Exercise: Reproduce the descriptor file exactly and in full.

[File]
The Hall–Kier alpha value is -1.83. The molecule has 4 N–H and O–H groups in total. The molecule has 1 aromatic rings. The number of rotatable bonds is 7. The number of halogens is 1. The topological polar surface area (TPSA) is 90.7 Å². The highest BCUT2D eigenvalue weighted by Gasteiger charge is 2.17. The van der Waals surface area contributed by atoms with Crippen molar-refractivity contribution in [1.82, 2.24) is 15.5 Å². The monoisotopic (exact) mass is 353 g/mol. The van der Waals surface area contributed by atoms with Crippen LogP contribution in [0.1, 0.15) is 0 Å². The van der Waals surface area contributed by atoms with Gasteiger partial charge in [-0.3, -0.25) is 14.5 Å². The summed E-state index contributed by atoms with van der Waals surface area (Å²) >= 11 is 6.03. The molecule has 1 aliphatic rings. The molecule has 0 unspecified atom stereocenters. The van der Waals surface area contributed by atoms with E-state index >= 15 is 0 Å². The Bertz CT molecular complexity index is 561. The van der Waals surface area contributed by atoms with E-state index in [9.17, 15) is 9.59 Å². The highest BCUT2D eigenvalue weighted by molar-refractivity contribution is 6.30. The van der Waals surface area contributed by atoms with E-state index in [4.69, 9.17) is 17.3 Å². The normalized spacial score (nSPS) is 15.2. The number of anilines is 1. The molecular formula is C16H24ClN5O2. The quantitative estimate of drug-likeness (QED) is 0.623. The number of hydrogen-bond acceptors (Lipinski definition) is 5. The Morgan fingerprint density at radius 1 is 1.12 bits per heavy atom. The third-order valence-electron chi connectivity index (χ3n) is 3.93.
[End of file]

The Hall–Kier alpha value is -1.83. The molecule has 4 N–H and O–H groups in total. The molecule has 1 aromatic rings. The number of rotatable bonds is 7. The number of halogens is 1. The topological polar surface area (TPSA) is 90.7 Å². The highest BCUT2D eigenvalue weighted by Gasteiger charge is 2.17. The van der Waals surface area contributed by atoms with Crippen molar-refractivity contribution in [1.82, 2.24) is 15.5 Å². The monoisotopic (exact) mass is 353 g/mol. The van der Waals surface area contributed by atoms with Crippen LogP contribution in [0.1, 0.15) is 0 Å². The van der Waals surface area contributed by atoms with Gasteiger partial charge in [-0.3, -0.25) is 14.5 Å². The summed E-state index contributed by atoms with van der Waals surface area (Å²) >= 11 is 6.03. The molecule has 1 aliphatic rings. The molecule has 0 unspecified atom stereocenters. The van der Waals surface area contributed by atoms with E-state index >= 15 is 0 Å². The Bertz CT molecular complexity index is 561. The van der Waals surface area contributed by atoms with E-state index in [9.17, 15) is 9.59 Å². The highest BCUT2D eigenvalue weighted by molar-refractivity contribution is 6.30. The van der Waals surface area contributed by atoms with E-state index in [4.69, 9.17) is 17.3 Å². The normalized spacial score (nSPS) is 15.2. The number of anilines is 1. The molecular formula is C16H24ClN5O2. The quantitative estimate of drug-likeness (QED) is 0.623. The number of hydrogen-bond acceptors (Lipinski definition) is 5. The Morgan fingerprint density at radius 1 is 1.12 bits per heavy atom. The third-order valence-electron chi connectivity index (χ3n) is 3.93.